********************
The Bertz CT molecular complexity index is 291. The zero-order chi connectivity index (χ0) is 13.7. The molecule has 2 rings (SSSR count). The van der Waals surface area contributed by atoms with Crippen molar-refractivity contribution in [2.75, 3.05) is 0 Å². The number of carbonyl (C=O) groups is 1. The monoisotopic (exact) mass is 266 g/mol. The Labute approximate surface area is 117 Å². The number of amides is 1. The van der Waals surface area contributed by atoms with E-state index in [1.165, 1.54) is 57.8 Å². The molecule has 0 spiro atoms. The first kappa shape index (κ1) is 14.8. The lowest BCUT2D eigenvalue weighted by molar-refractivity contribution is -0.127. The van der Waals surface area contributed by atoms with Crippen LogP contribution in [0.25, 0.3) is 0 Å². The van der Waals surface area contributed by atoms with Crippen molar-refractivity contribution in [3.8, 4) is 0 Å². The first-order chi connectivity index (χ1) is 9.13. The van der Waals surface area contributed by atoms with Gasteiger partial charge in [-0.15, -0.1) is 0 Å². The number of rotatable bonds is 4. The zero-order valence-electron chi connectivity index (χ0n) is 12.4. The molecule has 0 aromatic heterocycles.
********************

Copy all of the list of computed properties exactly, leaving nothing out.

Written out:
The Bertz CT molecular complexity index is 291. The zero-order chi connectivity index (χ0) is 13.7. The molecule has 2 rings (SSSR count). The van der Waals surface area contributed by atoms with Crippen molar-refractivity contribution in [2.75, 3.05) is 0 Å². The number of carbonyl (C=O) groups is 1. The monoisotopic (exact) mass is 266 g/mol. The Labute approximate surface area is 117 Å². The number of amides is 1. The van der Waals surface area contributed by atoms with E-state index in [1.165, 1.54) is 57.8 Å². The molecule has 0 spiro atoms. The first kappa shape index (κ1) is 14.8. The lowest BCUT2D eigenvalue weighted by molar-refractivity contribution is -0.127. The van der Waals surface area contributed by atoms with Crippen LogP contribution in [0.25, 0.3) is 0 Å². The van der Waals surface area contributed by atoms with Crippen molar-refractivity contribution in [3.8, 4) is 0 Å². The first-order chi connectivity index (χ1) is 9.13. The van der Waals surface area contributed by atoms with Gasteiger partial charge in [-0.15, -0.1) is 0 Å². The number of rotatable bonds is 4. The zero-order valence-electron chi connectivity index (χ0n) is 12.4. The molecule has 0 aromatic heterocycles.